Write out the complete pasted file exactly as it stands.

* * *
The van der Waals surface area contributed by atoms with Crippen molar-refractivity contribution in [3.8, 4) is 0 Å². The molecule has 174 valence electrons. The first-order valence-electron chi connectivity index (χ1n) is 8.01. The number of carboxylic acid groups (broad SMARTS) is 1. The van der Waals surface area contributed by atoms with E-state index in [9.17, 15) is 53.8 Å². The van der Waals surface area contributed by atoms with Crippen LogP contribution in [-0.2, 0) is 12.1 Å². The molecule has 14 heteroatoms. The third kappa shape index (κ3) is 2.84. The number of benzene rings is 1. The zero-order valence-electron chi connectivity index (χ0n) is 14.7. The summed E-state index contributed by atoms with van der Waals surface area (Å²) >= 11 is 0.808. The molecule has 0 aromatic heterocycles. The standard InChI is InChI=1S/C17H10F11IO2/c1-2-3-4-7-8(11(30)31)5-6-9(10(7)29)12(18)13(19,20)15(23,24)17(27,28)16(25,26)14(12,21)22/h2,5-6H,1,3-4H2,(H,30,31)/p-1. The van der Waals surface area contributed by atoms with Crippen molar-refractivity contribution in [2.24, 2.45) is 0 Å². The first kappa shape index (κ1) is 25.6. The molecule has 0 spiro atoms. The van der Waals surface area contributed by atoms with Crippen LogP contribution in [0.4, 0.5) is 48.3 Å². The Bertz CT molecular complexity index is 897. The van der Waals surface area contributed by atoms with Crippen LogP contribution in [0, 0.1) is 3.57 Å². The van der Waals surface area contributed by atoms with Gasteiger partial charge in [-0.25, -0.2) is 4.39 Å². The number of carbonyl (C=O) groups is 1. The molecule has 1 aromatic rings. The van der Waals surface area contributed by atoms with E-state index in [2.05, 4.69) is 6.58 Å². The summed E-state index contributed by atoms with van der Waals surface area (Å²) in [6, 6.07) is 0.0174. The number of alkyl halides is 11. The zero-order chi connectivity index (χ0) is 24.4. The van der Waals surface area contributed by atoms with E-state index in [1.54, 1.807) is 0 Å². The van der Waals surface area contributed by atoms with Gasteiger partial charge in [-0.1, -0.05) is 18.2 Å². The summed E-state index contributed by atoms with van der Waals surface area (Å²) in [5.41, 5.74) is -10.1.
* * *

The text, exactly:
The van der Waals surface area contributed by atoms with Crippen molar-refractivity contribution in [3.8, 4) is 0 Å². The molecule has 174 valence electrons. The first-order valence-electron chi connectivity index (χ1n) is 8.01. The number of carboxylic acid groups (broad SMARTS) is 1. The van der Waals surface area contributed by atoms with E-state index in [9.17, 15) is 53.8 Å². The van der Waals surface area contributed by atoms with Crippen LogP contribution in [-0.2, 0) is 12.1 Å². The molecule has 14 heteroatoms. The third kappa shape index (κ3) is 2.84. The number of benzene rings is 1. The zero-order valence-electron chi connectivity index (χ0n) is 14.7. The summed E-state index contributed by atoms with van der Waals surface area (Å²) >= 11 is 0.808. The molecule has 0 aromatic heterocycles. The standard InChI is InChI=1S/C17H10F11IO2/c1-2-3-4-7-8(11(30)31)5-6-9(10(7)29)12(18)13(19,20)15(23,24)17(27,28)16(25,26)14(12,21)22/h2,5-6H,1,3-4H2,(H,30,31)/p-1. The van der Waals surface area contributed by atoms with Crippen molar-refractivity contribution in [2.24, 2.45) is 0 Å². The first kappa shape index (κ1) is 25.6. The molecule has 0 spiro atoms. The van der Waals surface area contributed by atoms with Crippen LogP contribution in [0.4, 0.5) is 48.3 Å². The Bertz CT molecular complexity index is 897. The van der Waals surface area contributed by atoms with Crippen LogP contribution in [0, 0.1) is 3.57 Å². The van der Waals surface area contributed by atoms with Gasteiger partial charge in [-0.25, -0.2) is 4.39 Å². The number of carbonyl (C=O) groups is 1. The molecule has 1 aromatic rings. The van der Waals surface area contributed by atoms with E-state index in [2.05, 4.69) is 6.58 Å². The summed E-state index contributed by atoms with van der Waals surface area (Å²) in [6, 6.07) is 0.0174. The number of alkyl halides is 11. The zero-order chi connectivity index (χ0) is 24.4. The van der Waals surface area contributed by atoms with E-state index in [1.54, 1.807) is 0 Å². The van der Waals surface area contributed by atoms with Gasteiger partial charge in [-0.1, -0.05) is 18.2 Å². The summed E-state index contributed by atoms with van der Waals surface area (Å²) in [5.41, 5.74) is -10.1.